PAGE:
- The Washington Times - Tuesday, December 15, 2020

Rep. Matt Gaetz, Florida Republican, advocated Monday for President Trump to pardon wanted leaker Edward J. Snowden while pushing for what he predicted would upset the GOP establishment and others.

Mr. Gaetz, a close ally of the president, called for him to pardon Mr. Snowden after the congressman recently clashed publicly with the chair of the House Republican Conference over the idea.

“I think we are a better country because we know what Edward Snowden exposed to us,” he said on the latest episode of his podcast, “Hot Takes with Matt Gaetz.”

Mr. Gaetz discussed having argued on Twitter with House Republican Conference Chair Liz Cheney of Wyoming, who recently called Mr. Snowden a traitor unworthy of receiving a presidential pardon.

“Liz Cheney, in her opposition to a Snowden pardon, is standing up for the national security apparatus that failed in Iraq, that failed in Afghanistan, that wants to keep us in war in Yemen and in Somalia and really every place on the planet earth where they think they can make a buck off of U.S. military engagement,” argued Mr. Gaetz.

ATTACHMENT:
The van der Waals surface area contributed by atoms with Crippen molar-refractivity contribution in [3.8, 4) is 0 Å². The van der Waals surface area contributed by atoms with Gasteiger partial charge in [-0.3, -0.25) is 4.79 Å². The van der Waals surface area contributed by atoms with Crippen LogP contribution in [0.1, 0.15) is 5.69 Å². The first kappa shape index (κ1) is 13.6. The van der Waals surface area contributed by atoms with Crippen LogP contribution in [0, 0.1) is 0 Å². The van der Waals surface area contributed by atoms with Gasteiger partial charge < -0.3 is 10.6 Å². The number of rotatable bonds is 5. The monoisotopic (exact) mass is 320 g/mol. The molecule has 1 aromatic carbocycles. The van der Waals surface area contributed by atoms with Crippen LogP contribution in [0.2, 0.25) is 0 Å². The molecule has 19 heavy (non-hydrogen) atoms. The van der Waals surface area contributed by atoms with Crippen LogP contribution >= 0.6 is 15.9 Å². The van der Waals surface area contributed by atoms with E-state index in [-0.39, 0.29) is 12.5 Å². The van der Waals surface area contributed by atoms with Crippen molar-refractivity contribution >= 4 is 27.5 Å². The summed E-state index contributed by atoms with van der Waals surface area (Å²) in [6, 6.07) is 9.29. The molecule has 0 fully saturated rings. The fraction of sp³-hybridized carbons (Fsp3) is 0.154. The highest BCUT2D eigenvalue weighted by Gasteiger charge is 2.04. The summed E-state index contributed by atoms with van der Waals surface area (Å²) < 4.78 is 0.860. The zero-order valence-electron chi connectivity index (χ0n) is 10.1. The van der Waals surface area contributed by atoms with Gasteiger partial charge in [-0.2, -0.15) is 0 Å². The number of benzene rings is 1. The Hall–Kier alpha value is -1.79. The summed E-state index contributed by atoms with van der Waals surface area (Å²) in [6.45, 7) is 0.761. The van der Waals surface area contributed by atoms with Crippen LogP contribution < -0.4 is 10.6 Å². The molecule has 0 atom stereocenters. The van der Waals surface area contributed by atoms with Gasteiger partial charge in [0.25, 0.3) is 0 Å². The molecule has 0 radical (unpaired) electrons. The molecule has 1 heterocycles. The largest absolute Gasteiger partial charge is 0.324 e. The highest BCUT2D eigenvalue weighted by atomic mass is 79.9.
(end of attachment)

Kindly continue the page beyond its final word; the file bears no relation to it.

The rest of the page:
“So I believe the president would be well-served to pardon Edward Snowden,” Mr. Gaetz added.

Mr. Snowden, a former contractor for the U.S. National Security Agency, or NSA, admittedly leaked a trove of classified material to the media in 2013 exposing the agency’s operations and abilities.

Although the then-future president called him a traitor at the time, Mr. Trump has said that he was considering the possibility of pardoning Mr. Snowden before his time in the White House ends soon.

Among the revelations made possible by the Snowden leaks were details about the NSA’s bulk, warrantless collection of phone records concerning calls made and received by millions of Americans daily.

Mr. Gaetz argued those most against pardoning Mr. Snowden include Ms. Cheney, the third-ranking Republican in Congress, making it “an easy decision for the president” to do the exact opposite.

Speaking more broadly about pardons last month, Mr. Gaetz said he believed the president should exercise his power to issue them “effectively and robustly” before his administration ends next month.

Mr. Snowden, 37, has been charged with theft and violating the U.S. Espionage Act. He has lived in Russia since shortly after revealing himself as the source of the NSA leaks seven years ago.

Mr. Gaetz has previously recommended Mr. Trump pardon Mr. Snowden, and he is currently one of three congressman to co-sponsor a resolution calling on the U.S. to drop its case against him.

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